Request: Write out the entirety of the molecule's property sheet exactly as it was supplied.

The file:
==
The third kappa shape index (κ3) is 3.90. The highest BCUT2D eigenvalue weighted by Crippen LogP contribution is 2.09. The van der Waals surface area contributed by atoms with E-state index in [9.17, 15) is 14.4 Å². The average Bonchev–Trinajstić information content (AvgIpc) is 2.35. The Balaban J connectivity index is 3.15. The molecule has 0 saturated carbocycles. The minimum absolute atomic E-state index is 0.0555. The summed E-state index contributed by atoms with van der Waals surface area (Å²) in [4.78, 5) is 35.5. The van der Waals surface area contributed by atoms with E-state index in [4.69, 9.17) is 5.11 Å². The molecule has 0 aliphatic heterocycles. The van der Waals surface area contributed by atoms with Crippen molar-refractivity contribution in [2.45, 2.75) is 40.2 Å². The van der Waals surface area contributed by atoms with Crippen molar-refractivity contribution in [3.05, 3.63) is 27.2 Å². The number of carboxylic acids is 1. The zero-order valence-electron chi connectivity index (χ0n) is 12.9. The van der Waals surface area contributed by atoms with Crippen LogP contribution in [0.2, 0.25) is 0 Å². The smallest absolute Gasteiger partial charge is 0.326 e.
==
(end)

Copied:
The third kappa shape index (κ3) is 3.90. The highest BCUT2D eigenvalue weighted by Crippen LogP contribution is 2.09. The van der Waals surface area contributed by atoms with E-state index in [9.17, 15) is 14.4 Å². The average Bonchev–Trinajstić information content (AvgIpc) is 2.35. The Balaban J connectivity index is 3.15. The molecule has 0 saturated carbocycles. The minimum absolute atomic E-state index is 0.0555. The summed E-state index contributed by atoms with van der Waals surface area (Å²) in [4.78, 5) is 35.5. The van der Waals surface area contributed by atoms with E-state index in [4.69, 9.17) is 5.11 Å². The molecule has 0 aliphatic heterocycles. The van der Waals surface area contributed by atoms with Crippen molar-refractivity contribution in [2.45, 2.75) is 40.2 Å². The van der Waals surface area contributed by atoms with Crippen molar-refractivity contribution in [3.05, 3.63) is 27.2 Å². The number of carboxylic acids is 1. The zero-order valence-electron chi connectivity index (χ0n) is 12.9. The van der Waals surface area contributed by atoms with Crippen LogP contribution in [0.2, 0.25) is 0 Å². The smallest absolute Gasteiger partial charge is 0.326 e.